120MM fan integrated. Good move.
And now we start installing the accessories into the Antec branded gaming case. First of the case has internal 3.5″ drives in removable bays. As you can see the one bay contains a 120MM fan and can fit 3 drives inside. The 120MM fan will keep the harddrives cool so good design move Antec.
Raptor X sitting in it’s home.
Here we can see the Raptor X 150 gig harddrive installed. You can also see the small black switch to control the fan speed.
Stupid design flaw. A hole within a hole.
So with the nice fan cooled drive bay design here comes a stupid flaw. As you can see to screw in the harddrive to the drivebay you have to insert a screw inside. Obviously you’ll have to use a magnetic screw driver, which your suppose to keep all things magnetic away from the harddrive. Granted a small magnet screw driver theoretically shouldn’t do any damage to the drive itself because of the weak magnetic field it generates, nevertheless stupid design. Add to the fact I don’t even have a magnetic screw driver means for some fun time balancing the screw on the screwdriver for insertion into the enclosure.
This is what will make my eyes bleed.
Here we have the Evga Geforce 8800 GTS 640 meg addition. Perfect bang for the buck and one of the best video cards available next to the slightly faster GTX version. With directX 10.0 built in, it should provide a few good years of gaming during it’s life span.
Geforce Video Card in the middle
Here we have it installed in the motherboard. As you can see things are starting to get real tight and messy inside the case. The Geforce 8800 is a huge video card eating up quite a bit of space
The Green EL Sata Cables
And now we have the EL (Electroluminescence) Sata Cables plugged in. As you can see not the cleanest wiring job compared to the previous Jin the PC version 1. However I can use the excuse that I purposedly let the wires hang around to show it off once it’s Illuminated.
So pretty
And now with the Case closed up. Starting to look pretty nice and diesel.
It’s Alive!
And now like the mad scientist from Frankenstein I must bring my creation to life. By installing the operating system, Windows Vista Ultimate in this case. Yes I am going to take the plunge before SP1. I like to live dangerously. And the roomba my other creation looks on.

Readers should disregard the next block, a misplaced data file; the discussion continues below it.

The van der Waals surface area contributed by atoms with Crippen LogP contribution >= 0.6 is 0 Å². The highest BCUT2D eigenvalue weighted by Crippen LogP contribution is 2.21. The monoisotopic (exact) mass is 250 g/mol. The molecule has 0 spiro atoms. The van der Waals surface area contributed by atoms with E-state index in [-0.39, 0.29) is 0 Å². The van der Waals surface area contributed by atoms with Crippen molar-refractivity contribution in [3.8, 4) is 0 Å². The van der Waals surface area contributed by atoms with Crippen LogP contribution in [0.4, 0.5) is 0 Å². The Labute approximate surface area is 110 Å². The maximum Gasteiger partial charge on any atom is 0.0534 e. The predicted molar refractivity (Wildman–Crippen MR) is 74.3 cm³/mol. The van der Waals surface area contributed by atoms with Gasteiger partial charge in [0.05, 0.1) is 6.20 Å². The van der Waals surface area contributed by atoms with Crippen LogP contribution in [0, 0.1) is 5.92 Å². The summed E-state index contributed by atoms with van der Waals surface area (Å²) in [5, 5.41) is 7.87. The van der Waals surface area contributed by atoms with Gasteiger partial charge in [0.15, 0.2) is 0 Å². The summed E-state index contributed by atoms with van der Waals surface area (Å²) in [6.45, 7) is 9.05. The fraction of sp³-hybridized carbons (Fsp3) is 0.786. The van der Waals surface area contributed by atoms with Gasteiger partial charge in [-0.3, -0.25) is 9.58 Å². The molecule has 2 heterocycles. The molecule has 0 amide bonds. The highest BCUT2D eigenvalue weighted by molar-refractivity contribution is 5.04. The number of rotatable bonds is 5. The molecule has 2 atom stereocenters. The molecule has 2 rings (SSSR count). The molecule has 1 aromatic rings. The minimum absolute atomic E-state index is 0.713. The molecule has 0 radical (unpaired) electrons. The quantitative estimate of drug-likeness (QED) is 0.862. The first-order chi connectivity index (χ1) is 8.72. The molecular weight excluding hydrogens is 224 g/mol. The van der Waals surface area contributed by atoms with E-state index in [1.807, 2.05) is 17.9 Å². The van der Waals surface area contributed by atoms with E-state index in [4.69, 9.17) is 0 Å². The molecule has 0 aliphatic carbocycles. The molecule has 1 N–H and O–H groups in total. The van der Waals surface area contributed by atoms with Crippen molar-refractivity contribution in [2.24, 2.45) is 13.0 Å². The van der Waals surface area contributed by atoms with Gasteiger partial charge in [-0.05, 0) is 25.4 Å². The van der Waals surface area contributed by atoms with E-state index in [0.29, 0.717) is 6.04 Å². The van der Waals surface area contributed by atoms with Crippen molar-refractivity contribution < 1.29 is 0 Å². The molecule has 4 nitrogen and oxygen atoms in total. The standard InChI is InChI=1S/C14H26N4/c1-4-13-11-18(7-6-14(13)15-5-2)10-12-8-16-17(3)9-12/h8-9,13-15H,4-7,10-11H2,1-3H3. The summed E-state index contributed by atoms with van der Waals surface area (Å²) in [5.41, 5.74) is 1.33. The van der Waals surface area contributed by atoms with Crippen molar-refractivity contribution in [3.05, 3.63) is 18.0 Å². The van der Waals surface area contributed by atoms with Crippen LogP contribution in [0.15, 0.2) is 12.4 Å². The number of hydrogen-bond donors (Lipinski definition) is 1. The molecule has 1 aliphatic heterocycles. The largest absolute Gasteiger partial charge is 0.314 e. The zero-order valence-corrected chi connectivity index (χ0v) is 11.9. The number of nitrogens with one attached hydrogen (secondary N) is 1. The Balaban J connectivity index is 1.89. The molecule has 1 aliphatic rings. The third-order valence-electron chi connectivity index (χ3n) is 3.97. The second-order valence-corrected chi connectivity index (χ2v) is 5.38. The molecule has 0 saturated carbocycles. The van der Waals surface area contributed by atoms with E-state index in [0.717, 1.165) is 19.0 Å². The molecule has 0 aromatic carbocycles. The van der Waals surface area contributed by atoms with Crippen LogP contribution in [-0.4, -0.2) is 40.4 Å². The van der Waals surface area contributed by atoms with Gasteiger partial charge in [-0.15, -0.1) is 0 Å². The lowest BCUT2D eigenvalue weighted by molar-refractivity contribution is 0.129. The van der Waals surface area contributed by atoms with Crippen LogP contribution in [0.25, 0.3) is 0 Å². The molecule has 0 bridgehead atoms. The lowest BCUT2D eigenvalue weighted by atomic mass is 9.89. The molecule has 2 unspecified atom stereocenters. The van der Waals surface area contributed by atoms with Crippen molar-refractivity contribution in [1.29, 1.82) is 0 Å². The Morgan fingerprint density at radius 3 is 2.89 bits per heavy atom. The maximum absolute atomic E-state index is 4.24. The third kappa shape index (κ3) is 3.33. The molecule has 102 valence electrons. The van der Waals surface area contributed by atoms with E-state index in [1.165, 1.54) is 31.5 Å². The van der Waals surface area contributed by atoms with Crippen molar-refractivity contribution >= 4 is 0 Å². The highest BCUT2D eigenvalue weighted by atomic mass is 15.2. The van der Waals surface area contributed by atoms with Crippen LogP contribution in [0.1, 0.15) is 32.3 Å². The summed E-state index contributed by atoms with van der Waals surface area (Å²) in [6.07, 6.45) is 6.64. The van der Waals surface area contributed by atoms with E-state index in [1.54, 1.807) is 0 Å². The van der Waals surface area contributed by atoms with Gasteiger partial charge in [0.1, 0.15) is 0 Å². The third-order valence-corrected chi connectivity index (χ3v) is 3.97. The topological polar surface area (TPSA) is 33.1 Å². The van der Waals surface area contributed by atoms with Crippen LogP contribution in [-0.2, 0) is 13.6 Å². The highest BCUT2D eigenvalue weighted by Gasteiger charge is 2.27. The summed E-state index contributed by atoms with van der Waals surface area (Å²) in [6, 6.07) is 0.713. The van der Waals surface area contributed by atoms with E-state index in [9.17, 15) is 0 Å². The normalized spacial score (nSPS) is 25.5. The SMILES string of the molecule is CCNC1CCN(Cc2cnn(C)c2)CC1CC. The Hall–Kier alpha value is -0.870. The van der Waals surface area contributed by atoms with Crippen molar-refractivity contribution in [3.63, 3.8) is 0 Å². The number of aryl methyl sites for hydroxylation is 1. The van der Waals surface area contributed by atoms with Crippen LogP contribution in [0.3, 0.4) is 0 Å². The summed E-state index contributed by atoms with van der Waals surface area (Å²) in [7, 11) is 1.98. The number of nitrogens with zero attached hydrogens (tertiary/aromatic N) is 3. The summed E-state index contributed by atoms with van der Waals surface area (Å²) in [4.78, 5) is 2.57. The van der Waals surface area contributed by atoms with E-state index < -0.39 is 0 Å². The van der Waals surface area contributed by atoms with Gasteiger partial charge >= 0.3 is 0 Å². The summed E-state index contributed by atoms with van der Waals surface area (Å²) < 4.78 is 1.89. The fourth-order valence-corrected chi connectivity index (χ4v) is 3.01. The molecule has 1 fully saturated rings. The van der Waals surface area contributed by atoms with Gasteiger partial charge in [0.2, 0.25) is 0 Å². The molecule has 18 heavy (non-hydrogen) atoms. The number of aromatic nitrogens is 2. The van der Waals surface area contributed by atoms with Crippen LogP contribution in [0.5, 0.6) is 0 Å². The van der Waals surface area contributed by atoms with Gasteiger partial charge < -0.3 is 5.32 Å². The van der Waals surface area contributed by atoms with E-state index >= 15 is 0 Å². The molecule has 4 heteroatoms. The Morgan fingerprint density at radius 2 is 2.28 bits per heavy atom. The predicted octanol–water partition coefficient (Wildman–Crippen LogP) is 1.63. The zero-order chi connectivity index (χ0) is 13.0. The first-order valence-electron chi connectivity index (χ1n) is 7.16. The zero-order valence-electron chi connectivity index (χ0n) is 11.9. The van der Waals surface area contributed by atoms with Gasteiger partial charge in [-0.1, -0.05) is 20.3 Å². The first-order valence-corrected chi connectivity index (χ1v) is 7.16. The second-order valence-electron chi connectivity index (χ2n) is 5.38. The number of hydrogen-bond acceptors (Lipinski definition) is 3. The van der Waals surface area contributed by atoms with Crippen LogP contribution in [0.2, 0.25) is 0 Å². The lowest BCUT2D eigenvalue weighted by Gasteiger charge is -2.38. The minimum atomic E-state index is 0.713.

Out with the old in with the New
And here is Jin the PC2 next to the old Jin the PC1


After installing Vista and letting it run 24/7 for 80 hours and having the Thermal Grease settle in and burn in. It’s time to overclock this baby.

Right now the default clock speed is 266 x 8 = 2.13 Ghz. Best practice is to increase the Front Side Bus 10% at a time, but I’m a effing cowboy and decided to shoot it right to 400 mhz FSB with a 8x multiplier for a 3.2 ghz clock speed.

Default 2.13 ghz (266 x 8) = 84 degrees Fahrenheit IDLE.
Overclocked 3.2 ghz (400 x 8) = 116 degrees Fahrenheit under Stress

Not bad huh? These Intel Core 2 Duo have a lot of headroom for overclocking and still run cool and effecient.


The highest I got on my overclock is 480 x 8 = 3.6 ghz. I probably could raise the voltage on the CPU core more but I didn’t want it to hit over 140 degrees Fahrenheit in heat. I think I’m happy enough with 3.2 ghz. Over 50% performance increase. I think if I used better Ram with tighter memory timings I could push the FSB up to 500 mhz but alas my bottleneck is my Ram and I can’t go any higher than 480 if I want to keep the FSB and Memory speed in 1:1 ratio.


Here are my SuperPi benchmark scores.


And now my 3dMark06 scores. These are on the default clocked Geforce 8800 GTS 640 mb. I feel like with a little overclocking I can hit a little over 9,000 but not breaking the 10,000 mark without sacrificing stability.

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Here are some HD TUNE benchmarks on the harddrives. Thanks to the mature Intel ICH8R you can see I got very good performances out of my harddrives. The Raptor X 150 gig harddrive is right on with specifications. Performing exactly how it is rated. Even the dual Seagate 320 gig in Raid 1 using the onboard Raid controller performed admirably and there is barely a performance loss even those I’m not using a dedicated hardware raid controller

So what does all this mean? With the overclocked CPU, the fast Raptor X 10,000 RPM harddrive, the special Motherboard? What does this all equate to in real world performance.

Well, Ripping and Burning a DVD use to take me 3 hours from start to finish, Now it takes 30 minutes. Encoding videos for JonnyKu.com use to take 45 minutes to an Hour for a 5-10 minute clip. Now it takes 5 minutes, to encode a 5 minute video. Almost 1:1. My games run smoother, my cards get dealt faster in Solitaire, and just about any application opens in a blink of an eye.

Well enough techno babble for now. Let’s check out the shiny photos!
It’s Alive. The green EL sata cables looks amazing, and mixed in with the blue LED lighting makes for some impressive looks. I’m sure the ladies will totally be impressed with this.
Dual 120MM intake font blue LED fans.
Check out the twin 120 MM Font Intake Fans. Suffice to say I had to put an Air Filter in front of those two fans unless I want to have massive dead skin and hair sucked into the case.
And here’s a shot with the Meteor LED lights lit up. Blue on the bottom, Green on top.
And now to show off the Meteor LED lights in Jin the PC v2.0. The Meteor LED lights can flash in 16 random pre-set variations or it can be set to also be sound reactive based on whatever music is playing.

So without further ado, Jin the PC 2 in action set to the music of Jin the MC’s “Learn Chinese” followed by some Propeller Head’s “Spybreak”

And now 8 hours of hardwork squeezed into a 1 minute and 49 second time lapse music video set to the tune of “Popcorn Song – Instrumental”